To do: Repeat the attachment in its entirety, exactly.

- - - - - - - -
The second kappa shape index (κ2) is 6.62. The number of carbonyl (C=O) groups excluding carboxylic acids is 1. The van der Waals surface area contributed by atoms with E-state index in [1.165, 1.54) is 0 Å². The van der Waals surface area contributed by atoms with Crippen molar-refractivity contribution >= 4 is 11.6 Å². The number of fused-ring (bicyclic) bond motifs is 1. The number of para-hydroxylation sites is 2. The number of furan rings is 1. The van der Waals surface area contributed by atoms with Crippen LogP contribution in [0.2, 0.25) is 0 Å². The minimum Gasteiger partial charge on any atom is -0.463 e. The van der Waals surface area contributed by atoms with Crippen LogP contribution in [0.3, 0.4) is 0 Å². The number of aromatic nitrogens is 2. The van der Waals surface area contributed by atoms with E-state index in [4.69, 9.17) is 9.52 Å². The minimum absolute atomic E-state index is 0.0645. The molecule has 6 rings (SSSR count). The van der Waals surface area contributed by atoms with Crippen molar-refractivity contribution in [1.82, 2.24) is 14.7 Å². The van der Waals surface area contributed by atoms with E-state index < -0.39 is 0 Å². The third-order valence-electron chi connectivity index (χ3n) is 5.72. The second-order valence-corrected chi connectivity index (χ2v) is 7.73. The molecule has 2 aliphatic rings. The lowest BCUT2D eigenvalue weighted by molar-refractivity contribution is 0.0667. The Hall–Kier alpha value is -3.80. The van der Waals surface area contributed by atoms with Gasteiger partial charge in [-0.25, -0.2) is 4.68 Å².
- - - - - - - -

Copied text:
The second kappa shape index (κ2) is 6.62. The number of carbonyl (C=O) groups excluding carboxylic acids is 1. The van der Waals surface area contributed by atoms with E-state index in [1.165, 1.54) is 0 Å². The van der Waals surface area contributed by atoms with Crippen molar-refractivity contribution >= 4 is 11.6 Å². The number of fused-ring (bicyclic) bond motifs is 1. The number of para-hydroxylation sites is 2. The number of furan rings is 1. The van der Waals surface area contributed by atoms with Crippen LogP contribution in [0.2, 0.25) is 0 Å². The minimum Gasteiger partial charge on any atom is -0.463 e. The van der Waals surface area contributed by atoms with Crippen LogP contribution in [0.3, 0.4) is 0 Å². The number of aromatic nitrogens is 2. The van der Waals surface area contributed by atoms with E-state index in [4.69, 9.17) is 9.52 Å². The minimum absolute atomic E-state index is 0.0645. The molecule has 6 rings (SSSR count). The van der Waals surface area contributed by atoms with Crippen molar-refractivity contribution in [1.82, 2.24) is 14.7 Å². The van der Waals surface area contributed by atoms with E-state index < -0.39 is 0 Å². The third-order valence-electron chi connectivity index (χ3n) is 5.72. The second-order valence-corrected chi connectivity index (χ2v) is 7.73. The molecule has 2 aliphatic rings. The lowest BCUT2D eigenvalue weighted by molar-refractivity contribution is 0.0667. The Hall–Kier alpha value is -3.80. The van der Waals surface area contributed by atoms with Gasteiger partial charge in [-0.25, -0.2) is 4.68 Å².